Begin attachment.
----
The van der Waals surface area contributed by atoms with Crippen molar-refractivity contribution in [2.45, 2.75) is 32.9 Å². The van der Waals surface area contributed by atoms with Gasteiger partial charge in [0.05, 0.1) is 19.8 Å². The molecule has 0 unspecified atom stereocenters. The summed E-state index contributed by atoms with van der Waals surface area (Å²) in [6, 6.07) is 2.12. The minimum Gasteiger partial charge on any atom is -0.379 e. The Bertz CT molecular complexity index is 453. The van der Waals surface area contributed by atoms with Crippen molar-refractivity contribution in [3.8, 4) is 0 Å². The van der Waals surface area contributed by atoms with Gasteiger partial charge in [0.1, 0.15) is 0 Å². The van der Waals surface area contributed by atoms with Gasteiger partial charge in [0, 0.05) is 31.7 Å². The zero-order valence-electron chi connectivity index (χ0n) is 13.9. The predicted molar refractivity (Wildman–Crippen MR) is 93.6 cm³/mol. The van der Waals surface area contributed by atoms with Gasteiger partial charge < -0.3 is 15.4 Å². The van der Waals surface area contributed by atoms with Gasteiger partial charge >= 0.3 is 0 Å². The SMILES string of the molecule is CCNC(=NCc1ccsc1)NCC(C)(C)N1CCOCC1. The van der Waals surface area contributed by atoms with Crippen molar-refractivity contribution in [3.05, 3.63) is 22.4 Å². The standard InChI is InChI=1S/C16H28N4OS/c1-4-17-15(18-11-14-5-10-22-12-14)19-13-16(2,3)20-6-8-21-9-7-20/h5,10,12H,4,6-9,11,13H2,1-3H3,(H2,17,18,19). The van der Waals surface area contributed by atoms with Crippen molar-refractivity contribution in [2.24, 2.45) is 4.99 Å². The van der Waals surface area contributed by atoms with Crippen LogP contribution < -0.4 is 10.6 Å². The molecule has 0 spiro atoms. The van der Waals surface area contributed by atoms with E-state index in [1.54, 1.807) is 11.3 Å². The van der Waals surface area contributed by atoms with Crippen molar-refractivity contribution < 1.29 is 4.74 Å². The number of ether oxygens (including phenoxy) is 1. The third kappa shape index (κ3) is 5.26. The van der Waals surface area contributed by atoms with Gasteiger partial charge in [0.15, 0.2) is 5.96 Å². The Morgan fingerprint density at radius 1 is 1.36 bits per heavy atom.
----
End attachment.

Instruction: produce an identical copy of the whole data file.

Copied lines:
The van der Waals surface area contributed by atoms with Crippen molar-refractivity contribution in [2.45, 2.75) is 32.9 Å². The van der Waals surface area contributed by atoms with Gasteiger partial charge in [0.05, 0.1) is 19.8 Å². The molecule has 0 unspecified atom stereocenters. The summed E-state index contributed by atoms with van der Waals surface area (Å²) in [6, 6.07) is 2.12. The minimum Gasteiger partial charge on any atom is -0.379 e. The Bertz CT molecular complexity index is 453. The van der Waals surface area contributed by atoms with Crippen molar-refractivity contribution in [3.8, 4) is 0 Å². The van der Waals surface area contributed by atoms with Gasteiger partial charge in [0.1, 0.15) is 0 Å². The van der Waals surface area contributed by atoms with Gasteiger partial charge in [0, 0.05) is 31.7 Å². The zero-order valence-electron chi connectivity index (χ0n) is 13.9. The predicted molar refractivity (Wildman–Crippen MR) is 93.6 cm³/mol. The van der Waals surface area contributed by atoms with Gasteiger partial charge < -0.3 is 15.4 Å². The van der Waals surface area contributed by atoms with Gasteiger partial charge >= 0.3 is 0 Å². The SMILES string of the molecule is CCNC(=NCc1ccsc1)NCC(C)(C)N1CCOCC1. The van der Waals surface area contributed by atoms with Crippen molar-refractivity contribution in [3.05, 3.63) is 22.4 Å². The standard InChI is InChI=1S/C16H28N4OS/c1-4-17-15(18-11-14-5-10-22-12-14)19-13-16(2,3)20-6-8-21-9-7-20/h5,10,12H,4,6-9,11,13H2,1-3H3,(H2,17,18,19). The van der Waals surface area contributed by atoms with Crippen molar-refractivity contribution in [2.24, 2.45) is 4.99 Å². The van der Waals surface area contributed by atoms with Crippen LogP contribution < -0.4 is 10.6 Å². The molecule has 0 spiro atoms. The van der Waals surface area contributed by atoms with E-state index in [1.54, 1.807) is 11.3 Å². The van der Waals surface area contributed by atoms with Crippen molar-refractivity contribution < 1.29 is 4.74 Å². The number of ether oxygens (including phenoxy) is 1. The third kappa shape index (κ3) is 5.26. The van der Waals surface area contributed by atoms with Gasteiger partial charge in [0.15, 0.2) is 5.96 Å². The Morgan fingerprint density at radius 1 is 1.36 bits per heavy atom.